Allergy blood tests
Many people in the UK are affected by allergy. There are lots of telltale signs to look for if you think you might be experiencing allergy symptoms. Signs such as frequent sneezing, itchy or watery eyes and a congested nose. You may experience problems when you eat certain foods. All of these symptoms could be related to allergies. But how do you know for sure? Read more about the different types of allergy symptoms.
One way a doctor may start the process of diagnosing allergy is referring you for allergy blood testing. In this article, we’re going to look at when an allergy blood test could be done and how the test is performed. We’ll talk about how accurate allergy blood testing is, and we’ll also explain what the test results can show.
What is an allergy blood test?
Allergy blood testing is the same as any other blood test: a small amount of your blood is sent to a lab for analysis.
Allergy blood tests can detect Immunoglobulin E (IgE) in your blood. IgE is an antibody produced by the immune system in connection with a reaction to protect us from outside intruders such as parasites.
When you’re allergic to for example pollen, certain foods or insect stings your immune system overreacts to the otherwise harmless substance and triggers the same defence mechanisms as against parasitic infections. The body produces IgE antibodies specific to the allergen it’s trying to fight. These antibodies tell cells in your body to release certain chemicals. And it is those chemicals that cause allergy symptoms.
Allergy blood tests identify and measure specific IgE antibodies in your blood. Since IgE antibodies are different depending on what they are reacting to, allergy blood testing can point to what allergens your body is reacting to.
Allergy blood tests show if you’re sensitised
Allergy blood testing can be the first step to finding out if you have an allergy. Think of the results of an allergy blood test as a sign of a suspected allergy rather than stand-alone proof. You basically get a risk profile of which allergen you might be allergic to.
When it comes to understanding how allergy blood testing works and how results are interpreted, it’s important to note that the presence of IgE antibodies in your blood does not necessarily mean you are allergic. It means that you are sensitised.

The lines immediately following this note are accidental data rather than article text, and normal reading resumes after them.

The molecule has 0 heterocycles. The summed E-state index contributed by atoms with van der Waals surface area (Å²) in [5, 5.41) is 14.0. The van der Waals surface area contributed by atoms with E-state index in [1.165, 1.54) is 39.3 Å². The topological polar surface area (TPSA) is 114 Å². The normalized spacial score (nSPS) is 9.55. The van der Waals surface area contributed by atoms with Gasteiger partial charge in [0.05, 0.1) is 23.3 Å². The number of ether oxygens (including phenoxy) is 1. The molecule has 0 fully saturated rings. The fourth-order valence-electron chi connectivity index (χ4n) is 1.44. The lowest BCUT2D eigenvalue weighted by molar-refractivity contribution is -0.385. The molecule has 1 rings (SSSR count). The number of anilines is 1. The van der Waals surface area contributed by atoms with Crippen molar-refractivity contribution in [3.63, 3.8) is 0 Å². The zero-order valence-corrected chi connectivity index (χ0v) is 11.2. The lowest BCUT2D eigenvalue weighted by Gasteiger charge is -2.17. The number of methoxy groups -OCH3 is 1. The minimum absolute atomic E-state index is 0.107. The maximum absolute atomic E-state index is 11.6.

Sensitisation vs allergy
Sensitisation is the first step of developing allergy. Allergic reactions do not happen the first time you encounter an allergen. First, your immune system has to meet the allergen and build the specific IgE antibody against it. This process is called sensitisation.
If you’re allergic, the next encounter with the allergen might then trigger an allergic reaction. However, some people are sensitised and have specific IgE antibodies, but don’t experience any allergic reaction no matter how often they are in contact with the allergen.
That means an allergy blood test shows if you’re sensitised to a specific trigger. Not that you are necessarily allergic to it. Only in connection with your symptoms and medical history a doctor will be able to interpret the results in order to give a diagnosis of allergy.
When should allergy blood tests be done?
If your allergy symptoms are mild and the cause is obvious, your doctor will be able to offer advice and discuss treatment options with you. But you may be referred for allergy blood testing of a specific range of triggers if your allergy is more severe or it’s not clear what’s causing your symptoms.
Skin prick tests are one of the most common methods to test for allergy, but there are times when a blood test for allergy may be done along with skin prick tests or even instead of skin prick tests.
Allergy blood tests are especially useful if you have a skin condition. Or if you are taking certain medications that could interfere with the skin prick test results. Allergy blood testing may also be used if the results from skin prick tests did not give clear results.
How are allergy blood tests performed?
Many of us will have had a blood test at some point in our lives. A small amount of your blood is taken from a vein and sent to a lab for analysis. Collecting a blood sample is usually only temporarily uncomfortable.
Your blood sample will be sent to a laboratory and tested against the allergens your doctor has chosen for the test. When your allergy blood test results are ready you will need to go back to your doctor to discuss them.
How accurate are allergy blood test results?
Overall, the accuracy of blood tests for allergy is high. Blood tests are evolving all the time and getting more precise. Some blood tests are now able to give results for individual components of a single allergen.
What to do after allergy blood testing
Knowing exactly what you are allergic to means you’re better equipped to manage your allergy symptoms. You’ll be able to discuss your treatment options with your doctor and make decisions that are right for you.
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1399CCb October 2019